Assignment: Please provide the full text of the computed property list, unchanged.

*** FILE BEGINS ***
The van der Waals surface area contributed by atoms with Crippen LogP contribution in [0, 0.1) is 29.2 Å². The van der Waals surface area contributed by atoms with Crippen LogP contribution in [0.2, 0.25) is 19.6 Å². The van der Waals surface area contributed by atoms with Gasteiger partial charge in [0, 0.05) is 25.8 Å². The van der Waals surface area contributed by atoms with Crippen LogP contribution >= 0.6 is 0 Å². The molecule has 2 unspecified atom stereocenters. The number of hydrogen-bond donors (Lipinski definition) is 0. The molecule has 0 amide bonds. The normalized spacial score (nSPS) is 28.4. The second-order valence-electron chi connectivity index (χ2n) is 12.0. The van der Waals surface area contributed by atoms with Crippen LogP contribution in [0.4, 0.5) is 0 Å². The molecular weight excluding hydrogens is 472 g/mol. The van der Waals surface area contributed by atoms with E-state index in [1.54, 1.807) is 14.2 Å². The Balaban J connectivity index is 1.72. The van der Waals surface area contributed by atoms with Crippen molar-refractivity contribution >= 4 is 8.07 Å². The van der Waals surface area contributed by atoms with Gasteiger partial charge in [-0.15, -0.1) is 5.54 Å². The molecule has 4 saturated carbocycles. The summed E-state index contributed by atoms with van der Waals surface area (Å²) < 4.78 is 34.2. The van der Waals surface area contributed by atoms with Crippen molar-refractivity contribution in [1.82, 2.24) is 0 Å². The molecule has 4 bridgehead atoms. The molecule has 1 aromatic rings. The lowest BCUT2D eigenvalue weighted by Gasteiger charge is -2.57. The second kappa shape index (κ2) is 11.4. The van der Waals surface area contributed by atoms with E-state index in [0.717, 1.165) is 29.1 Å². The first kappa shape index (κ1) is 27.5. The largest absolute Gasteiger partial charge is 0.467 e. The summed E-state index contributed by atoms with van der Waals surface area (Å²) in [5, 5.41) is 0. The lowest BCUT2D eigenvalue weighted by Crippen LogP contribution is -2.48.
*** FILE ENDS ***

The van der Waals surface area contributed by atoms with Crippen LogP contribution in [0, 0.1) is 29.2 Å². The van der Waals surface area contributed by atoms with Crippen LogP contribution in [0.2, 0.25) is 19.6 Å². The van der Waals surface area contributed by atoms with Gasteiger partial charge in [0, 0.05) is 25.8 Å². The van der Waals surface area contributed by atoms with Crippen LogP contribution >= 0.6 is 0 Å². The molecule has 2 unspecified atom stereocenters. The number of hydrogen-bond donors (Lipinski definition) is 0. The molecule has 0 amide bonds. The normalized spacial score (nSPS) is 28.4. The second-order valence-electron chi connectivity index (χ2n) is 12.0. The van der Waals surface area contributed by atoms with Crippen LogP contribution in [0.4, 0.5) is 0 Å². The molecular weight excluding hydrogens is 472 g/mol. The van der Waals surface area contributed by atoms with E-state index in [1.54, 1.807) is 14.2 Å². The Balaban J connectivity index is 1.72. The van der Waals surface area contributed by atoms with Crippen molar-refractivity contribution >= 4 is 8.07 Å². The van der Waals surface area contributed by atoms with Gasteiger partial charge in [-0.15, -0.1) is 5.54 Å². The molecule has 4 saturated carbocycles. The summed E-state index contributed by atoms with van der Waals surface area (Å²) < 4.78 is 34.2. The van der Waals surface area contributed by atoms with Crippen molar-refractivity contribution in [1.82, 2.24) is 0 Å². The molecule has 4 bridgehead atoms. The molecule has 1 aromatic rings. The lowest BCUT2D eigenvalue weighted by Gasteiger charge is -2.57. The second kappa shape index (κ2) is 11.4. The van der Waals surface area contributed by atoms with E-state index in [0.717, 1.165) is 29.1 Å². The first kappa shape index (κ1) is 27.5. The largest absolute Gasteiger partial charge is 0.467 e. The summed E-state index contributed by atoms with van der Waals surface area (Å²) in [5, 5.41) is 0. The lowest BCUT2D eigenvalue weighted by Crippen LogP contribution is -2.48.